Today’s organisations, institutions and businesses face the ongoing challenge of rapidly changing social and market forces. Similarly, communities throughout, are threatened by increasing exclusion, inequality and violence, in spite of escalated efforts to change this. Transforming existing situations, whether in communities, organisations, institutions or businesses, often encounter resistance and fail. Why? What are necessary components of successful transformation? Here are three great thinkers and practitioners of transformative practices that influence our work at Act Out. Augusto Boal was a theatre practitioner, who developed theatre techniques that increase sensory awareness, shift habitual ways of moving and perceiving, energise the body and bring people together. His reconceptualising of the role of the spectator in issue based performance has invited non-actors across the world to step onto the stage and contribute to possible solutions of relevant social problems. For Boal, transformation was possible primarily through moving the spectator of a play/skit/workshop from playing a passive role into an active one. In that active role the participant can deconstruct and examine the nature behind certain unwanted behaviours and actions. They can offer and rehearse alternative possibilities to transform their own existing challenges. Warren Ziegler was referred to as an ‘enspiritor’ and an ‘envisioner’. He worked towards enabling the individuals to fulfil their human potential, whether they were in the corporate world, government agencies or in non-for-profits. For him transformation happens through deep listening, questioning, learning, imaging and intentioning – all skills he taught and employed. Their aim was to allow individuals to step away from their social biography as well as their knowledge, beliefs, values, attitudes and faith to be present to receive inner guidance NOW.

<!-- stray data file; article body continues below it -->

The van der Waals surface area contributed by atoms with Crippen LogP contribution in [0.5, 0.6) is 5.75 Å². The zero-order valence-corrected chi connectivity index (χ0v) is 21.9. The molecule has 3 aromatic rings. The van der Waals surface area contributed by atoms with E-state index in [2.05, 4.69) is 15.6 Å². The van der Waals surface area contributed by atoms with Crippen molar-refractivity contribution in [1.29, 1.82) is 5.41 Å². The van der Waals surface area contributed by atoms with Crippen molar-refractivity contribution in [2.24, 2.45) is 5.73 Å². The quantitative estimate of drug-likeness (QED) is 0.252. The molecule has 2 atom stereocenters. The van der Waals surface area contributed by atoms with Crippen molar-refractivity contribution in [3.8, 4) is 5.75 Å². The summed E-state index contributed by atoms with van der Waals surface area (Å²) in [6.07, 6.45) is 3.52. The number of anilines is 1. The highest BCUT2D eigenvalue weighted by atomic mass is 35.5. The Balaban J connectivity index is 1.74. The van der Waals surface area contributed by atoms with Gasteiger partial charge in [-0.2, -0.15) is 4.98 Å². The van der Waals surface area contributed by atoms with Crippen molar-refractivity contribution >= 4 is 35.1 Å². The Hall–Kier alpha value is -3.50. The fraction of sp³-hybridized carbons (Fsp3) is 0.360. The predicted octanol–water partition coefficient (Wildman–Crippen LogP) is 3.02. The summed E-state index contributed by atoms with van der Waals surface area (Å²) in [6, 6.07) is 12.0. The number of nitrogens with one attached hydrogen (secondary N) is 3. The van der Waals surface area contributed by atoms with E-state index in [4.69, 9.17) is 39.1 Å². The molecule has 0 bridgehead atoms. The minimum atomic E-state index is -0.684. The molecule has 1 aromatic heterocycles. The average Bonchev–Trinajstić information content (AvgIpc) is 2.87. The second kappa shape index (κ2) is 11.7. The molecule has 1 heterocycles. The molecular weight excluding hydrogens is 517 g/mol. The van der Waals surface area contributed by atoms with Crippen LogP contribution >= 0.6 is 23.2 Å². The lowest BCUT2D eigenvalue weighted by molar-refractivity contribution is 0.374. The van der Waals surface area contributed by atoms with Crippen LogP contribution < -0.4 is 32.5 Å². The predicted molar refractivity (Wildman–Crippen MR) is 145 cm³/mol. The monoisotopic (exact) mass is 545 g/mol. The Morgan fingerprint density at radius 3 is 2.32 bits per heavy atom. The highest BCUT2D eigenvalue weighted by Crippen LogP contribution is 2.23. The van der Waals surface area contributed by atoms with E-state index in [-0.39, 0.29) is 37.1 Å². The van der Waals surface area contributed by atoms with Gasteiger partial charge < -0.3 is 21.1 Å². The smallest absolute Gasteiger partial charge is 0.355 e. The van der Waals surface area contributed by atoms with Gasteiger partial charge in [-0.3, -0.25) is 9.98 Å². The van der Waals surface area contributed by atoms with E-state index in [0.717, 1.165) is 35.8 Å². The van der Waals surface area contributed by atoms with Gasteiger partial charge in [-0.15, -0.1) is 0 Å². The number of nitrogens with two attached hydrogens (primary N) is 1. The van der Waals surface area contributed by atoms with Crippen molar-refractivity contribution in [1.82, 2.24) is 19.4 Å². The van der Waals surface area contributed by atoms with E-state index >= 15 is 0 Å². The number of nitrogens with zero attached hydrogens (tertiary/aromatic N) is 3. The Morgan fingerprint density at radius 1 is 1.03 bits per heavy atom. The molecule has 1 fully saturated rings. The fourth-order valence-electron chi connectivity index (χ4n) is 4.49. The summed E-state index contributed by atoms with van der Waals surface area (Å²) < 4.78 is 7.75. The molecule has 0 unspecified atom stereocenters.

For him transformation was ‘a new self-understanding, a fresh sense of who you are and what you are up to’.
Otto Scharmer is a consultant and senior lecturer at the Massachusetts Institute of Technology. He has conducted extensive work with worldwide organisations around leadership and transformation.
He invites participants of his workshops to enter into a dialogue with each other about the issues they want to tackle. But to go beyond the usual polite, disconnected or inauthentic listening; past the tough-talking, debating, competitive, divisive listening; even past the more empathic inquiring listening to a generative listening. This is a listening that enables individuals to ‘operate from the highest future possibility that is emerging’. His work with leading organisational development giant, Peter Senge, centres on assisting leaders in accessing an ‘inner place’ that allows them to recognise the ‘structural habits of attention’ present in their organisation. www.presencing.com
Some emerging common principles in transformation:
- The raising of awareness at an individual level that allows awareness at a collective level – awareness about what really is going on
- An inability to accept that things remain as they are
- Practices/processes that involve connecting with the physical, emotional, creative and spiritual aspect of the human being
- Taking ownership in ideating on the possibilities for change
- An understanding that the inner and outer experiences in the world reflect the same condition
- Thinking changes form, perception of others changes form, attitudes change form
- Open leadership and skilled facilitation
Perhaps change can happen when these are missing, but for transformation to happen and be sustained, these are some of the most common elements present in the transformative work of Boal, Ziegler, Scharmer and Senge.